Heading a soccer ball is common practice in any game, particularly during the crucial moments when a snap opportunity arises to score a goal. However, researchers have found that heading a ball anywhere between 6 to 12 times during a single game is enough to cause brain damage over time.

Researchers found that head ballers showed changes in the white matter of their brain that resemble damage seen in traumatic head injuries. The white matter is the communication network in the brain; it sends messages between neurons (gray matter).

In addition, these soccer players face a higher risk of developing thinking and memory problems. The researchers chose to examine soccer players, as it the world's most popular sport with more than 265 million players, and they wanted to see if there was any unknown risks involved.

"We looked at the relationship between heading and changes in the brain and changes in cognitive functions [thinking and memory], and we found that the more heading people do, the more likely we are to find microscopic structural abnormalities in the brain, and they're more likely to do poorly on cognitive tests, particularly in terms of memory," said study author Dr. Michael Lipton, associate director of the Gruss Magnetic Resonance Research Center at Albert Einstein College of Medicine and medical director of magnetic resonance imaging at Montefiore Medical Center, both in New York City.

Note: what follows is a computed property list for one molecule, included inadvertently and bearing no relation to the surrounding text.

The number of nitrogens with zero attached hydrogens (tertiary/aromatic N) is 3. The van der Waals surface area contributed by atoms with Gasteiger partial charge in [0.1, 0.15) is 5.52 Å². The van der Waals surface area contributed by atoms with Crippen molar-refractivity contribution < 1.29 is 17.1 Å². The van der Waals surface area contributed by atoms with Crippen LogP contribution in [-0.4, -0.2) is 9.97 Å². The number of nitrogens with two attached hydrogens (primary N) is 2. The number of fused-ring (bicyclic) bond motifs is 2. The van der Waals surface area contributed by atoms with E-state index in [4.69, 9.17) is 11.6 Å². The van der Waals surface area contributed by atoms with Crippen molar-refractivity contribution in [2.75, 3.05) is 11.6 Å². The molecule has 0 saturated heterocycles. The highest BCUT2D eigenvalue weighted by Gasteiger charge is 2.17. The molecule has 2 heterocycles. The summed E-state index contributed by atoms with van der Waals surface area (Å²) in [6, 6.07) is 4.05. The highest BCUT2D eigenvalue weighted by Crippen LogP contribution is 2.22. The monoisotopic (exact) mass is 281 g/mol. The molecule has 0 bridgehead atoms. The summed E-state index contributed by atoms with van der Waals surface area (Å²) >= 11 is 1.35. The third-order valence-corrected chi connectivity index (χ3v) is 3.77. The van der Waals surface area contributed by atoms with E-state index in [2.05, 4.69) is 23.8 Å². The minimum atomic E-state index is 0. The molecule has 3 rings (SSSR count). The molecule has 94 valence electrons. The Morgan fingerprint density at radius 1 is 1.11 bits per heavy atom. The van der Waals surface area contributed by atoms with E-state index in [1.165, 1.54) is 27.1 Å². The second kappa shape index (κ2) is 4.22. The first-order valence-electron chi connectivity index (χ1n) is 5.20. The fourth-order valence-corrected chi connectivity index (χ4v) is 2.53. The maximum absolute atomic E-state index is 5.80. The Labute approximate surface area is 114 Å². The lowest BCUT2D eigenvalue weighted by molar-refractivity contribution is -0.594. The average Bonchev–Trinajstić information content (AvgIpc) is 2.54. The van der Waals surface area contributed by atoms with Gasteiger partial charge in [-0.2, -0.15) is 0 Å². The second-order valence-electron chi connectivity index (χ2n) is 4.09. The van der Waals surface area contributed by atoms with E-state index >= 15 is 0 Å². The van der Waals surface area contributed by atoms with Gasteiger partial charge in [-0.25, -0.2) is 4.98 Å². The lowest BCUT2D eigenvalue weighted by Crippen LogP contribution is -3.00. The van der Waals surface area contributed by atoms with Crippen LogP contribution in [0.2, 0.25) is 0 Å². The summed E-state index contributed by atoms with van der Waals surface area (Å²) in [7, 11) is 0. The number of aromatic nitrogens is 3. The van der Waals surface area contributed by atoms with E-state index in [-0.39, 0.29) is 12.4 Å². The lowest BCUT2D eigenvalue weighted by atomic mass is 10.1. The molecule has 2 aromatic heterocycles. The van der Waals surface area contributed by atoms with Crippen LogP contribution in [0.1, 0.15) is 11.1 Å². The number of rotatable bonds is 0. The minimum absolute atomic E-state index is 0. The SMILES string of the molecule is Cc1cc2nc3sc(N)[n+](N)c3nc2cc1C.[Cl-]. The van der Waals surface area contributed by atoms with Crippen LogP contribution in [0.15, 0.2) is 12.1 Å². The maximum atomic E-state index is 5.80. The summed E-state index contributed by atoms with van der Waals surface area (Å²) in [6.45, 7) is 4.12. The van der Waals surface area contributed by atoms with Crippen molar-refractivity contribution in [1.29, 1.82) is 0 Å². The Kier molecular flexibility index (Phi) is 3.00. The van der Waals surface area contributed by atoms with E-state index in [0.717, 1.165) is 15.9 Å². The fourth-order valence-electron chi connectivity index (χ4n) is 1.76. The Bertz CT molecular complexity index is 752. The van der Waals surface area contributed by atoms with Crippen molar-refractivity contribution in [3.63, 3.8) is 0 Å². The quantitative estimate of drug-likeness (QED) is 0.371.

However, the sample size of the study group was small with just 37 men and women who played soccer since they were children. The study noted that soccer players head the ball six to 12 times during games, where balls can travel at speeds of more than 50 mph. During practice drills, players commonly head the ball 30 or more times.

This isn't the first study to link heading and changes in the white matter in the brain. In an issue of the Journal of the American Medical Association in November last year, Harvard researchers compared soccer players to swimmers, and found changes in the white matter in soccer players. Meanwhile, another study published in Pediatrics this month showed that children who sustain multiple brain injuries, like concussions, may take longer to recover than those who have only had one incident.  Subjects who had a concussion before being admitted to the ER for another concussion had symptoms 24 days out, compared to 12 days for patients who only had one concussion their whole lives. The time period extended for patients who had more concussions in their history.

The findings were published online in the journal Radiology.